Susie Porter has a warmth that can be felt through the phone and a deep, throaty laugh.
She's laughing as she tells TV WEEK why she took on her latest role, a woman possessed by an evil spirit in new drama Hungry Ghosts.
"I just love the whole idea of being possessed by something!" she says.
"I thought, 'How can I say no to this?'"
The role of Catherine Taylor has Susie doing everything from grabbing people by the throat to ravenously wolfing down bowls of Vietnamese food.
"Because I don't eat meat, they had chicken feet made of tofu and all sorts of things," she remembers. "I was gorging myself. When they'd say, 'Cut!' I'd burst out laughing."
The only thing about the role that made Susie hesitate was knowing she had to speak a few lines in Vietnamese.
"I was a bit freaked out, because you think, 'Oh, I don't want to do a disservice to that.' But you also know it may take a lifetime to be able to perfect the accent. I recorded it on my phone and just listened to it over and over and over again."
At 49, Susie is being offered some of the most interesting roles of her career. She's now into her third season as crime matriarch Marie Winter in Wentworth.
"I've loved being in Wentworth," she says of the prison drama. "Any female actor would kill to be on it."
But Susie admits she's found it more difficult to shoot this season than the previous two.
"I've found this season harder because of what the character has to go through," she says. "When Marie lost all her power and status, lost everything, I found that quite difficult in a weird way – quite moving, quite sad. I felt a bit flat in my own life."
Susie got through it by turning to two things that make her feel better: exercise and American comedian Larry David.
"I love doing F45, the gym classes. F45 always picks me up. That, or watching anything that Larry David does, any Curb Your Enthusiasm. That often makes me feel really happy too."
Things really are grim for Marie this season, and the character's face shows it.
As with most of the stars of Wentworth, Susie has had to get used to seeing herself looking raw on screen.
"I kept saying to beautiful Megan [Tiltman], the make-up artist, 'So when can I wear mascara? When can I get my lashes put on?'" she says with a laugh.
"It's confronting to see that. It would be unrealistic to say none of us have an ego or none of us want to look good. But with this, sometimes, you just have to go with it, because that's the reality. Eventually I do get a bit more make-up, which is good!"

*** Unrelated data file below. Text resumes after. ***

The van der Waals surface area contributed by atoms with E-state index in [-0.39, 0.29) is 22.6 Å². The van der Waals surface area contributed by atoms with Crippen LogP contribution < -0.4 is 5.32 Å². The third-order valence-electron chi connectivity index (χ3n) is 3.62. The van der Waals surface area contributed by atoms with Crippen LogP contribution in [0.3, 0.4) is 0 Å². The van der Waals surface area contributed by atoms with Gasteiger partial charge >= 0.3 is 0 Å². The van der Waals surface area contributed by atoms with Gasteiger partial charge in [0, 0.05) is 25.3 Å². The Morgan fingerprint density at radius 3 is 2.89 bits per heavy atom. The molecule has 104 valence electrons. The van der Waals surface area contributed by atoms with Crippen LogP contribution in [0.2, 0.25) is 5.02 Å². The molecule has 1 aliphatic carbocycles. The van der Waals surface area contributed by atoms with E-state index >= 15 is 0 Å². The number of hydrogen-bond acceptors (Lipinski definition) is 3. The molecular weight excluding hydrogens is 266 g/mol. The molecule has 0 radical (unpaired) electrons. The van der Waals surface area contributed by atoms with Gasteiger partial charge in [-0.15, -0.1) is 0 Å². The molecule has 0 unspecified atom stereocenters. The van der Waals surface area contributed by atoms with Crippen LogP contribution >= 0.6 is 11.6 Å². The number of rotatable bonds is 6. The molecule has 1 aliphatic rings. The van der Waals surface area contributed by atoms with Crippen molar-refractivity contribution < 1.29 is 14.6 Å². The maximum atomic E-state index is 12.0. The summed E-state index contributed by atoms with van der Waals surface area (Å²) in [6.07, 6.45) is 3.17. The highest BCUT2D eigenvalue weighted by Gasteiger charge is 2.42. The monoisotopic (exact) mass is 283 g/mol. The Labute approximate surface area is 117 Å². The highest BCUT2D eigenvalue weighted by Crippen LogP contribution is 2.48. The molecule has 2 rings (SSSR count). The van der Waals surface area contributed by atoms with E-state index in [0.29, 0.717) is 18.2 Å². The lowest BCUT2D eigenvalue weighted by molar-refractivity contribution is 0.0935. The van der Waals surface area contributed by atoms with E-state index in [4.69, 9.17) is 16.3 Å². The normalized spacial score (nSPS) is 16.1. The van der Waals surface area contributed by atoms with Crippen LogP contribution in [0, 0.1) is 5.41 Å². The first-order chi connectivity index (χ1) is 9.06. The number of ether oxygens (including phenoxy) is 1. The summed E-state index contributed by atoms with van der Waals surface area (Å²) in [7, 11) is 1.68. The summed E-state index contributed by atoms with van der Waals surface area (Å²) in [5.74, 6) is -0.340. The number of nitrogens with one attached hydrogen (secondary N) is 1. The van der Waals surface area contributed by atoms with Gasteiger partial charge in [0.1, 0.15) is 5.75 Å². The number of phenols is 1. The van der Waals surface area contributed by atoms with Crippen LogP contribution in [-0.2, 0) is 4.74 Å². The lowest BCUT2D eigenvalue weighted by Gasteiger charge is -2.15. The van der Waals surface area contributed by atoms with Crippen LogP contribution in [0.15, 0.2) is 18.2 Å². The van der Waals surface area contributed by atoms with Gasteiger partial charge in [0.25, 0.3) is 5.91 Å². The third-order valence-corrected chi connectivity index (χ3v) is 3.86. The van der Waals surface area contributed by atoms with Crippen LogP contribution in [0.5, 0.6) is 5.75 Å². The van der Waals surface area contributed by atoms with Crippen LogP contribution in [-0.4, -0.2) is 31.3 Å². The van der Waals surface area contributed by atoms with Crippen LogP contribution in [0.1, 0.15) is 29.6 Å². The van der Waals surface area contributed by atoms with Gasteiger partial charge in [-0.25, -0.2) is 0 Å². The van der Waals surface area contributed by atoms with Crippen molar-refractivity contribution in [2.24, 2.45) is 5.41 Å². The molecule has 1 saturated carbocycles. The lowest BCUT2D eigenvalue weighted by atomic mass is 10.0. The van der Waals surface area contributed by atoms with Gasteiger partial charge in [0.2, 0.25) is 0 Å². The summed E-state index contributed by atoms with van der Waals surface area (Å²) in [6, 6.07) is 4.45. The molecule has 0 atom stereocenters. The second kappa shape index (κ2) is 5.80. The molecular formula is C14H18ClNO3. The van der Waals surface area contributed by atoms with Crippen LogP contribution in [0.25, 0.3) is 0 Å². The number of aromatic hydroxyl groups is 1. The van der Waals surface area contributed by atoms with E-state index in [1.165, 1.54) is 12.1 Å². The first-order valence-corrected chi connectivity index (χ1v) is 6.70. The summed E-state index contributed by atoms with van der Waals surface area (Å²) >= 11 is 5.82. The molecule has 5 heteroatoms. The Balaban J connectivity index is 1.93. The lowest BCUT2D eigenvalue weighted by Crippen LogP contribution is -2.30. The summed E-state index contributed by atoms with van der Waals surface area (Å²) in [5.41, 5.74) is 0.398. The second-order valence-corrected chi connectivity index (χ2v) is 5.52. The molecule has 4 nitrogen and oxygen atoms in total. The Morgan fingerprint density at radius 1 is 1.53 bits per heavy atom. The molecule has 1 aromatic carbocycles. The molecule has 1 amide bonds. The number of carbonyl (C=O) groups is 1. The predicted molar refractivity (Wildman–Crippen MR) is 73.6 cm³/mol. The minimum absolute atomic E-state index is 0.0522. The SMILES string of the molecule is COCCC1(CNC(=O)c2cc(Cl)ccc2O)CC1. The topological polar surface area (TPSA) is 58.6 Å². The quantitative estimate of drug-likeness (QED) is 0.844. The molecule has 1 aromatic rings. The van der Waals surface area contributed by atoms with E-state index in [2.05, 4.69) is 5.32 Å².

Three seasons is a long time for Susie to play one character. The actress, who was born in the NSW city of Newcastle, made her name in movies such as Two Hands and The Monkey's Mask, before going on to star in short-run series such as RAN Remote Area Nurse and East West 101.
She admits she does have a fear of being typecast.
"I love to fly under the radar, so you can then play all these different characters," she explains.
"But I think with Wentworth, this whole season is all about redemption, so hopefully my character is redeemed and changes."
Over the seasons of the acclaimed prison drama, Susie has built up some close friendships with actors she's worked with.
"I really love Celia Ireland and Tammy MacIntosh," she says. "I knew Celia when I was at university in Newcastle. I did my first-ever professional play with her."
More recently, Susie has been spending a lot of time with Zoe Terakes, who joined the show this season as transgender man Reb Keane.
"I hung out with Zoe a lot during lockdown," she says. "We would walk for hours."
As important as acting is to Susie, she says she's getting less ambitious as she's getting older.
"I just think that's a natural thing that happens," she muses. "Is it less ambitious or do your priorities change? Maybe a bit of both."Susie's other great passion is animal welfare. She has a rescue dog called Grace, who is 16 years old.
"I've never felt such love for anything [as] an animal, because of the unconditional nature of it," she explains.
Susie lives in an apartment in inner-city Sydney now, but dreams of one day being able to take in more animals.
"It would be great to have a rescue farm full of rescue animals," she says.
"I could do that, but I could also do a bit of acting here and there too."
Susie is feeling optimistic that there will be more and more great roles around for older women. She's felt inspired recently by seeing the movie Relic, starring veteran Australian actress Robyn Nevin.
"I've always admired her as an actor and I just think, 'Wow, it's such a great thing to see a woman in her seventies up there on the screen,'" she says.
"I hope that I'm in my seventies and still working."
As for what she'd like to play after Wentworth, Susie has a few ideas.
"I've always liked the idea of playing a nun, for some reason, but Lambs Of God has probably done that. A nun, or a complete psycho – anything that's extreme!" she adds with a laugh.